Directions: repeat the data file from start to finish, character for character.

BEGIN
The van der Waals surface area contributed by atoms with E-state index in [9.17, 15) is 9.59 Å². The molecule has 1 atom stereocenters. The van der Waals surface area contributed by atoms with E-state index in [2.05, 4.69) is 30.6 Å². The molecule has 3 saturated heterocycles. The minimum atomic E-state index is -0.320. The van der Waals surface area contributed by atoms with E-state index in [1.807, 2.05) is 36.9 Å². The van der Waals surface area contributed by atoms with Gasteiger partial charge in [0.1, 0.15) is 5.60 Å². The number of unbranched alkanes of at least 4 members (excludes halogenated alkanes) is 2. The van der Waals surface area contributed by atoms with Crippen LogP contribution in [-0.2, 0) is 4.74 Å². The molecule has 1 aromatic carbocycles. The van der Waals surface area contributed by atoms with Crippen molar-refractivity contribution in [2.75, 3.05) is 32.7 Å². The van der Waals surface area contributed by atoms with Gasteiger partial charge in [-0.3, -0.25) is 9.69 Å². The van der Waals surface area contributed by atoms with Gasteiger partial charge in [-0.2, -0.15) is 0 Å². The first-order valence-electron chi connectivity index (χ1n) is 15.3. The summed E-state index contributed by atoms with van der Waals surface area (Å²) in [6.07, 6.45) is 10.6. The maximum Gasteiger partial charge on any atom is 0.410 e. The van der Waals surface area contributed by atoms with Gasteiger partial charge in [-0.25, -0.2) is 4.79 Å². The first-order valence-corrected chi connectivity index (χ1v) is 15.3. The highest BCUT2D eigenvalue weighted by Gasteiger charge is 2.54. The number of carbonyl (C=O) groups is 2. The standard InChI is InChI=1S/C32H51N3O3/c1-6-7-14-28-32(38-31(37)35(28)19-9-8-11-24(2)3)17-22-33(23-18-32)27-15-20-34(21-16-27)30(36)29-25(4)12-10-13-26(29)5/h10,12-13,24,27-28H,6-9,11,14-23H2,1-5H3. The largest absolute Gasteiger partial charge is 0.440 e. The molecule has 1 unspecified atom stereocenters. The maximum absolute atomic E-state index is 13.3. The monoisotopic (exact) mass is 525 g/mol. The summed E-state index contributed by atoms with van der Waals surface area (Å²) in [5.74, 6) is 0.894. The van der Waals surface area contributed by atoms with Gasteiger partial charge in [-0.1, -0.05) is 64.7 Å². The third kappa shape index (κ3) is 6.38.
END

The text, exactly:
The van der Waals surface area contributed by atoms with E-state index in [9.17, 15) is 9.59 Å². The molecule has 1 atom stereocenters. The van der Waals surface area contributed by atoms with E-state index in [2.05, 4.69) is 30.6 Å². The molecule has 3 saturated heterocycles. The minimum atomic E-state index is -0.320. The van der Waals surface area contributed by atoms with E-state index in [1.807, 2.05) is 36.9 Å². The van der Waals surface area contributed by atoms with Gasteiger partial charge in [0.1, 0.15) is 5.60 Å². The number of unbranched alkanes of at least 4 members (excludes halogenated alkanes) is 2. The van der Waals surface area contributed by atoms with Crippen LogP contribution in [-0.2, 0) is 4.74 Å². The molecule has 1 aromatic carbocycles. The van der Waals surface area contributed by atoms with Crippen molar-refractivity contribution in [2.75, 3.05) is 32.7 Å². The van der Waals surface area contributed by atoms with Gasteiger partial charge in [-0.3, -0.25) is 9.69 Å². The van der Waals surface area contributed by atoms with Gasteiger partial charge in [-0.2, -0.15) is 0 Å². The first-order valence-electron chi connectivity index (χ1n) is 15.3. The summed E-state index contributed by atoms with van der Waals surface area (Å²) in [6.07, 6.45) is 10.6. The maximum Gasteiger partial charge on any atom is 0.410 e. The van der Waals surface area contributed by atoms with Gasteiger partial charge in [-0.25, -0.2) is 4.79 Å². The first-order valence-corrected chi connectivity index (χ1v) is 15.3. The highest BCUT2D eigenvalue weighted by Gasteiger charge is 2.54. The number of carbonyl (C=O) groups is 2. The standard InChI is InChI=1S/C32H51N3O3/c1-6-7-14-28-32(38-31(37)35(28)19-9-8-11-24(2)3)17-22-33(23-18-32)27-15-20-34(21-16-27)30(36)29-25(4)12-10-13-26(29)5/h10,12-13,24,27-28H,6-9,11,14-23H2,1-5H3. The largest absolute Gasteiger partial charge is 0.440 e. The molecule has 1 unspecified atom stereocenters. The maximum absolute atomic E-state index is 13.3. The monoisotopic (exact) mass is 525 g/mol. The summed E-state index contributed by atoms with van der Waals surface area (Å²) in [5.74, 6) is 0.894. The van der Waals surface area contributed by atoms with Gasteiger partial charge in [-0.1, -0.05) is 64.7 Å². The third kappa shape index (κ3) is 6.38.